I measure the quality of the writing and the phraseology (partly by)... the writing which has been previously associated with the Star Wars franchise.

So you're saying there is a formula, and writers who take up the franchise had better stick to it. Fair enough.


No where else in the entire history of novelised works associated with the franchise, can such sophomoric and pubescent blather be found.

I don't mean to offend, but if one is criticizing the quality of others' writing, one should be careful of one's own. 'Sophomoric' and 'pubescent' mean different things, and neither of them is a synonym for 'childish'. Still, I take your point, which is the same as before: this guy isn't keeping to the formula.


I can name several authors, off the top of my head, who write better work, with greater linguistic flair and with a greater grasp of the language.

Would you like to give us some of those names? Earlier you mentioned Asimov and Clarke. That's rather a low bar you're setting. And neither of them was really given to writing space-opera, unless you count the Foundation series, which was really about grand historical sweep rather than action set-pieces.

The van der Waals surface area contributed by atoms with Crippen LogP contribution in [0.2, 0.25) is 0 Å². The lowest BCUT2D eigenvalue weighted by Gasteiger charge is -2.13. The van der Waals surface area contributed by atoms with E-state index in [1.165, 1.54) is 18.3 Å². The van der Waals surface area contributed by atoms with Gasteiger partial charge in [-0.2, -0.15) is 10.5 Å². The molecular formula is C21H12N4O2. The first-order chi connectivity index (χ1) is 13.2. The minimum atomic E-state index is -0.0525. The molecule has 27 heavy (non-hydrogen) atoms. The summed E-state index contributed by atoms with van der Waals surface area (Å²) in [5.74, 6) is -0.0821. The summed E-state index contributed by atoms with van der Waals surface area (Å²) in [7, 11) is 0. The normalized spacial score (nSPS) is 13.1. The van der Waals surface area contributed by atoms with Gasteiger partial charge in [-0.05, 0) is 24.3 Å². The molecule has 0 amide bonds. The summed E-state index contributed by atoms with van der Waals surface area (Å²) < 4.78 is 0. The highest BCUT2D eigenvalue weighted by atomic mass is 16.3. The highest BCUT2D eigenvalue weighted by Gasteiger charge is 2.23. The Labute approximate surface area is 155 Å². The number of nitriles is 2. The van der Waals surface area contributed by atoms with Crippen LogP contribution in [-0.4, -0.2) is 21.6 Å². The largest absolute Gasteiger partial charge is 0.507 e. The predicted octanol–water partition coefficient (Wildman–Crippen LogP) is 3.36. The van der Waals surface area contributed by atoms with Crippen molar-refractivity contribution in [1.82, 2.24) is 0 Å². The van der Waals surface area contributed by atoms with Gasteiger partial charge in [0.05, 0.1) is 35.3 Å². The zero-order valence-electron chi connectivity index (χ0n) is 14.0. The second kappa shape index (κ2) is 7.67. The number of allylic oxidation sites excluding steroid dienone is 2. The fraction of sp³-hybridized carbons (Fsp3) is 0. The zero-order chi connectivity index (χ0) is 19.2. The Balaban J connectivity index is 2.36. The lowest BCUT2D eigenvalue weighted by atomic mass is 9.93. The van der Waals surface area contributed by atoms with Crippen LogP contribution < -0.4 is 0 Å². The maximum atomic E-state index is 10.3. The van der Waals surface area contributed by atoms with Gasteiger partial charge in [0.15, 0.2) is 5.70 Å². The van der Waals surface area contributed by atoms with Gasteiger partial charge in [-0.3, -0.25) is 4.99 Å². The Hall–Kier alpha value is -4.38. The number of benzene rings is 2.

From everything I understand of the work in question, it was written as young adult/adult fiction, and yet has a style which could only hold the attention of a particularly unimpressive ten year old.

Are you certain of this? As a ten-year old, I liked plain, straightforward storytelling. Truncated sentences and exuberant punctuation would only have confused me. The books that ten-year-olds really go for — the Harry Potter series, for example — are not written like that at all.

On the other hand, there are plenty of old pulp-magazine SF stories, as well as more recent work by people like Harlan Ellison, Norman Spinrad and Michael Moorcock, which play the kind of syntactical games you are objecting to.

Perhaps our friend crazyewok is more on target when he speaks so charmingly of 'arty farty crap'.

What do you think?



posted on Dec, 3 2015 @ 07:27 AM
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a reply to: crazyewok


As for other science fiction writers? Frank Herbet with Dune immediately comes to mind

What did you think of the moment in Dune where Paul Atreides is told of the (supposed) murder of his children, and doesn't show any emotional reaction? Did you think old Frank was writing well there?